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Circuit provides visual verification of IR pulses

Michael J Gambuzza, General Electric Measurement and Control Solutions, Billerica, MA

Use a transimpedance amplifier to drive an LED

You can test an IR (infrared) link with a circuit that converts an IR-generated photocurrent to an amplified current that drives a standard LED (Figure 1). This approach provides a visual feedback to indicate that the transmitter is working. The circuit can be enclosed in a small plastic or metal box and requires just a 9V transistor battery for operation. Diode D1 is a basic Everlight PD333-3C/H0/L2 or equivalent IR photodiode in a T1¾ package.


Circuit provides visual verification of IR pulses

Figure 1. This circuit detects the transmitter in an IR communication link and provides a visual output from the LED.

You can configure amplifier IC1A as a photovoltaic amplifier. When the IR-light energy impinges on photodiode D1, it generates a small photocurrent that tries to pull the inverting input negative. Meanwhile, the output of IC1A goes positive, maintaining the virtual-ground node on Pin 2 of the amplifier at 0V. The transfer function for the circuit is VOUT = I×R1. If you set the gain high, IC1A goes to the power-supply rail when the circuit detects light. Analog DevicesAD823AR JFET-input amplifier directly drives the LED through a 750Ω current-limiting resistor. C1 compensates the amplifier, preventing it from oscillating due to capacitive load from D1 and the input parasitic capacitance.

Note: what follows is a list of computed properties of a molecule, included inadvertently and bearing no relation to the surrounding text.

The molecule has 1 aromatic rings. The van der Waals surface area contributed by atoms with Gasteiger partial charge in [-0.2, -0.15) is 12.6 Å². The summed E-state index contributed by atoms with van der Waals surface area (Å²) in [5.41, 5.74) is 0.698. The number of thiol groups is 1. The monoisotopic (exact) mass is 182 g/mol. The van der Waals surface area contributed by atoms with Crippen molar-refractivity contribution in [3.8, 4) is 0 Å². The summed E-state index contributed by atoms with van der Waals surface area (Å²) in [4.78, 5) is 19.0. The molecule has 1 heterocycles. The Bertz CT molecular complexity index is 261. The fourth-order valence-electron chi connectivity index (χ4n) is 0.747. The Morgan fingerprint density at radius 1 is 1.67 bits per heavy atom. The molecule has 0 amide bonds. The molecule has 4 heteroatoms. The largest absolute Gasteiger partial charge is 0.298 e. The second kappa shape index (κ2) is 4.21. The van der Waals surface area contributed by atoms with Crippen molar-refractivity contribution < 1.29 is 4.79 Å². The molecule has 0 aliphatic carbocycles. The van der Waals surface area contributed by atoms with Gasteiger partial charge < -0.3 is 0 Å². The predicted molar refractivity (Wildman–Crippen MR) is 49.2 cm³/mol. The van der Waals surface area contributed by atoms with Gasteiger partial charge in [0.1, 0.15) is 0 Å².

If the output of IC1 oscillates, you may need to increase the value of C1. You can determine the value of C1 by using the following equation for a 45° phase margin:

where FC is the unity-gain-crossover frequency of IC1A – typically, 16 MHz for the AD823 – and CD is D1’s 0V junction capacitance, including any parasitic capacitance on that node. Adjust R1 for optimum gain. For testing, the remote-control transmitter window should be as close as possible to photodiode D1 for maximum signal transfer.

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